During 1999-2000, reporter Andrew Schneider blew the lid off the asbestos disaster in Libby, Montana. Schneider’s original stories, published in the Seattle Post-Intelligencer, drew national attention to the public health catastrophe in the town. The culprit was the W.R. Grace Company, with supporting roles played by lax regulatory agencies and cowardly public officials.
Schneider wrote dozens of articles for the Post-Intelligencer about the Libby disaster, including on the EPA’s eventual designation of parts of the town as a Superfund site (the most expensive in US history.) His reporting was consolidated into the 2004 book An Air That Kills: How the Asbestos Poisoning of Libby, Montana Uncovered a National Scandal. Now Schneider is back with a sequel: The Air That Still Kills
I was surprised but thrilled to learn this morning about the sequel. I recall speaking to Andrew Schneider in 2009. He told me he never ever wanted to write about asbestos again. It was just after W.R. Grace and three of its executives were acquitted of criminal charges. The Justice Department was pursuing a case that the defendants had knowingly exposed people to asbestos in their vermiculite product. After being submerged in the septic world of asbestos defenders and spineless regulators, I can understand why Schneider would feel that way. But, I’m glad he didn’t keep his promise to stay away from any more asbestos stories. We all can now benefit from his sequel.
Schneider recently spoke with Linda Reinstein, President of the Asbestos Disease Awareness Organization, about his book. He told her:
“The motivation for doing a second book on what began in Libby was two-fold: the story of what happened there didn’t end when the book was published and, of equal importance, the discoveries from the new research on the actual toxicity and health effects of the Libby asbestos were far more frightening than even the government had ever imagined.”
“We had gotten many calls and emails from people asking for an update on people like Les and Gayla and the three early EPA supermen – Paul Peronard, Chris Weis and Aubrey Miller. Many also wanted to know what happened during the painfully long, 10-week criminal trial of W.R. Grace v. the U.S. We offer a day-by-day breakdown of the courtroom antics, which many people believe wrongly kept the Justice Department from presenting evidence of Grace’s lethal actions.”
Much of the asbestos-contamination in Libby, Montana has been addressed. But a bigger Libby-related asbestos problem remains and its much bigger than Libby. W.R. Grace shipped their asbestos-laced vermiculite product across the country. I’ve seen estimates of as high as 35 million homes in the US have insulation comprised of Libby vermiculite.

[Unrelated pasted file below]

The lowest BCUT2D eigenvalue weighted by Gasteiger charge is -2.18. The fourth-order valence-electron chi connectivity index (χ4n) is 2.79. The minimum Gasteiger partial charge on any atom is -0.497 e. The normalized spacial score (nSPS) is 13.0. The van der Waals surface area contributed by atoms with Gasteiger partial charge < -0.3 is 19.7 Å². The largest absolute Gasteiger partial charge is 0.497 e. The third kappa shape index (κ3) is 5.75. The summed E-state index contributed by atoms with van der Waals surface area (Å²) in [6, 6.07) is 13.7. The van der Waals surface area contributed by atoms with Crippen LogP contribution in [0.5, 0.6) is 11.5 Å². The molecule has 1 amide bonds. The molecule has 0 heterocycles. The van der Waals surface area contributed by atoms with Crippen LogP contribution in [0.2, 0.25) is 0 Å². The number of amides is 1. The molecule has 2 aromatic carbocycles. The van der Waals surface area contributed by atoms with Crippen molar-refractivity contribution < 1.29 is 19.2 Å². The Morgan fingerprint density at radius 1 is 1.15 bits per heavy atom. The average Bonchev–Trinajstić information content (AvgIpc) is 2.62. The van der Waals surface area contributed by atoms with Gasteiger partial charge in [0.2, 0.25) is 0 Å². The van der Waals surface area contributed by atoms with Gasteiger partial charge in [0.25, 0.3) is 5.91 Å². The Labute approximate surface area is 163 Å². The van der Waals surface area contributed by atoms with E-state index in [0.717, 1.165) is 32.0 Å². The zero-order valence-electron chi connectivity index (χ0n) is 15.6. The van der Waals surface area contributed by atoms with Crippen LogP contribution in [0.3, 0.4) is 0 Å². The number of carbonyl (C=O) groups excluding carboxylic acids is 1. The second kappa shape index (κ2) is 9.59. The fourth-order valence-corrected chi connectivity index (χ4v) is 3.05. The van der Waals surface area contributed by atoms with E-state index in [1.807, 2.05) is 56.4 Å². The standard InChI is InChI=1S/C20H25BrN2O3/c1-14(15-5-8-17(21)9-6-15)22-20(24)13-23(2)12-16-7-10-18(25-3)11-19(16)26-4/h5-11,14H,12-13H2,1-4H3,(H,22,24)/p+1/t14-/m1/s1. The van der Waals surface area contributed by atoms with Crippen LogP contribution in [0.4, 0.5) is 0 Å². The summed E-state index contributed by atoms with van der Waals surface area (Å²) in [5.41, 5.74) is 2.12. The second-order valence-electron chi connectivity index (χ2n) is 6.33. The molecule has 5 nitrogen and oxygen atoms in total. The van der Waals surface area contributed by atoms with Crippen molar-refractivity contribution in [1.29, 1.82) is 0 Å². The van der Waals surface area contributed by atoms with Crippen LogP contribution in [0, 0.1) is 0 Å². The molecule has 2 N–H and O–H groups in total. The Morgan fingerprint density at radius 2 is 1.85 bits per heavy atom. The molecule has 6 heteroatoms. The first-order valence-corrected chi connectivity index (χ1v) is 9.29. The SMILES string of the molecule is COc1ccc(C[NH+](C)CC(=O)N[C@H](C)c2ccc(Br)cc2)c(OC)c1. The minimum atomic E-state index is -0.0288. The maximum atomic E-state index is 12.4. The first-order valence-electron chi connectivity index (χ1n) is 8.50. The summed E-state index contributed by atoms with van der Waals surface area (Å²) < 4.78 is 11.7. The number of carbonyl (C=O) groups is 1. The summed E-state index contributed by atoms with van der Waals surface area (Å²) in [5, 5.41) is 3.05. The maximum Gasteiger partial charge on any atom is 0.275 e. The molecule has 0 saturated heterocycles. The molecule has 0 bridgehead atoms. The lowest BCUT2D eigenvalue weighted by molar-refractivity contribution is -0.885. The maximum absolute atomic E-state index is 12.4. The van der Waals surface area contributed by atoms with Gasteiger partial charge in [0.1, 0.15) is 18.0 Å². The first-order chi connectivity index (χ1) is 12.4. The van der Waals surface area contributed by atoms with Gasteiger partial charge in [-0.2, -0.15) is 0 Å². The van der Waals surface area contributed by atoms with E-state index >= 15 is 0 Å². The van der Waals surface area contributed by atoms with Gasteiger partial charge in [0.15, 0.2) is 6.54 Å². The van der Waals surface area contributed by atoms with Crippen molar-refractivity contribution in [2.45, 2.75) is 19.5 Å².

As Schneider writes in an introduction to the sequel:
“Government regulators have turned a blind eye.”
Homeowners, remodelers, and demolition crews don’t have a clue that the strange-looking, vermiculite insulation they encounter in attics contains deadly asbestos fibers. Schneider’s sequel also reports on what scientists have learned about the Libby amphibole mineral:
“It sickens people faster and at much lower doses than the other types of asbestos that the government regulates.”
Seven years ago, I wrote a blog post here at TPH called “What’d we know without Andrew Schneider?” I continue to think the same thing about him.
An Air that Still Kills is a $14.99 bargain on iTunes and only $9.99 for a Kindle. I’m reading it tonight!
3 thoughts on “Libby asbestos disaster far from over, millions have no clue of the danger”
Criminal Charges For Corporations and Corrupt Politicians
Numerous stories are posted in the comments at the Google+ link below. Work in progress, adding stories to the locked comments
Consider that homes built in the 1920s often had lead water supply pipes (and perhaps lead sewer pipes). lead paint, as well as the vermiculite insulation. (I saw it in the attic of my grandparents home built in the 1920s.) But if your in the construction trades and pay any attention at all you should do this. Also consider that in the 1920s often steam heating pipes were wrapped with asbestos.
Basically the rule needs to be that if the home is older than the date when things stopped being done before remodeling the home needs to be tested. Way back when the materials were not considered hazardous of course.
Having seen clean ups on the remodeling shows the asbestos abatement company just comes in and vacuums up the vermiculite with special units, since in general it is loose in between the joists in the attic.
Perhaps one way to help is to create public service adds stating when various substances were banned and urging folks to have properties tested if built before those dates.
make the above know this i.e. folks in the construction trades show know the dates. Perhaps also create online adds and put posters up where building permits are issued.